He was running late again, but I assured Mrs. B that he was right behind me. Knowing we wouldn't need the full half hour, and since we were her last parent/teacher conference for the day, it gave us some time for chit-chat.
Including how Numbnuts is so in awe of Einstein, how he talks about him constantly, or how he already knows how to do something because "he learned it from his brother."
Skinny Ass finally arrived 10 minutes later, just as we were about to get started. I'm really glad he was able to make it... it was wonderful to hear Mrs. B go on about Jacob (AKA Numbnuts).
How competitive he is - with himself - and wanting to be at the top of the class. How he never boasts or brags or tries to make anyone feel bad when he scores better than them.
How disappointed he is if he doesn't score 100% on his math tests, and how quickly he turns the pages to the weekly bulletin to see where everyone stands.
How it kills him that there's exactly one other student in the class, a good friend of his, that has got his AR score beat.
After reviewing his grades and all his school work, she asks if we have any questions. "I don't think so," I smile at her. "That was actually very thorough, thank you."
After a pause, I remember the Timeline Project he just brought back home. A project that required 10 events in his lifetime, events that we detailed with pictures and notes on a poster board. Where we practiced his oral presentation skills and did role play before he took it to school to submit.
"I can't tell you how excited Jacob was, though, when he brought home the grades he received for his Timeline Project," I said.
Of course, Skinny Ass has to mention the bit of drama we had about it. Since Jacob had lost the instructions, and didn't TELL us he had to have a minimum of 10 events until the morning of. And here we are, scrambling to fit everything in during the morning rush.
But all of this just sends Mrs. B into a dreamlike frenzy. It's as if she's stepped back a few weeks, remembering the day the presentations were given in class...
"Jacob, as always, wants to go first. He had his hand up when I asked for volunteers, but there were a couple of people that got to go ahead of him. Most of them were pretty nervous... reading straight from their notes on the timeline, looking up into the audience only because they suddenly remembered that they're supposed to make eye contact. But Jacob...?"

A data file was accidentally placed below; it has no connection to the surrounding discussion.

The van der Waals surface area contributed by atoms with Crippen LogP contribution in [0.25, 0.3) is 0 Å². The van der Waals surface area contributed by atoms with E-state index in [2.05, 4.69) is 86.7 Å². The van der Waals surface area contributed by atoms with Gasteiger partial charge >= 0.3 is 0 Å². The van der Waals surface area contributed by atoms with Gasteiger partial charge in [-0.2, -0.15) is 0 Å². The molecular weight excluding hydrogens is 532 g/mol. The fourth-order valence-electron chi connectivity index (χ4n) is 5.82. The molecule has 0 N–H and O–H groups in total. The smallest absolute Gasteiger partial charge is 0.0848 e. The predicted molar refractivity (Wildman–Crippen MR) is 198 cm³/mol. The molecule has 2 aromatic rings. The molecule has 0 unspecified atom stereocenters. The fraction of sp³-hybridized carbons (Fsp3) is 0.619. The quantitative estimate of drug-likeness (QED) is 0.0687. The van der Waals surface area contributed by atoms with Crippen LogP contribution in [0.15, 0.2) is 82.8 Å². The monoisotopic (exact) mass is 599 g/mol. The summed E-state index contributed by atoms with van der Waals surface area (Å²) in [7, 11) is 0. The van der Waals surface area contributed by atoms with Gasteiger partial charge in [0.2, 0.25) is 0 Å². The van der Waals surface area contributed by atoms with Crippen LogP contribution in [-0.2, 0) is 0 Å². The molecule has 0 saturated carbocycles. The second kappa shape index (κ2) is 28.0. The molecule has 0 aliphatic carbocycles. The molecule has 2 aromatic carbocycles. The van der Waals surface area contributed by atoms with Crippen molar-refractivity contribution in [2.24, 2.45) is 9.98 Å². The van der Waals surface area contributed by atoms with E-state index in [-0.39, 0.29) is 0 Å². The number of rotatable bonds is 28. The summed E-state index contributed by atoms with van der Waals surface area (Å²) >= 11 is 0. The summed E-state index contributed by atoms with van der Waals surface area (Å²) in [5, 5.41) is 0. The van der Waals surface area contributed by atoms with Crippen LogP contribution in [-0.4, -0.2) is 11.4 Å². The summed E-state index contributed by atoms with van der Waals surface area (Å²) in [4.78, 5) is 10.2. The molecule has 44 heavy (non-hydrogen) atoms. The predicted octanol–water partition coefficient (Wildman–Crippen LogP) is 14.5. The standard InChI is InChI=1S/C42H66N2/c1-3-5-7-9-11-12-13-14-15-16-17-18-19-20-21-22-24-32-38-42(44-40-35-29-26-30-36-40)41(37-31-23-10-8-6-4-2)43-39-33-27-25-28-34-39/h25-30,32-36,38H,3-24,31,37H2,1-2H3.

She throws me a knowing look that makes me chuckle before she continues on. "He was so comfortable up there. He followed the timeline, but totally ad-libbed it. He didn't just read from his notes - he told little anecdotes here and there, including stories about his brothers or his life at home. His eye contact and voice projection was great - he had his audience fully engaged."
Then she pauses to tell us that she specifically did not guide the students to clap their hands for each one's presentation, that they'd simply move on to the next one. Except when Jacob finished up and headed for his seat, you heard the sound of someone, a couple of them, slowly clapping their hands together.
"Soon enough, the ENTIRE class was clapping for him," she revelled. "Because even though they're third graders, even they know the difference between a standard presentation... and a Jacob Presentation."
My dumbass felt the sting of tears that threatened my eyes, at the simple joy and pride of this impromptu applause given to my 8 year old son.
This is my Jacob. The same Jacob that sends me love letters when he's happy, and posts hate notes on his door when he wants to be left alone. The same Jacob that surprises me with home made gifts on my desk, wrapped in white copy paper and bundled with scotch tape.
The same Jacob that pulls out the puppet theatre, lays out "programs" on my seat with snacks and beverages while he and The Little Shit put on 7 acts in the living room.
Yes... this is my Jacob. And no, I ain't talking about no werewolf, either ;)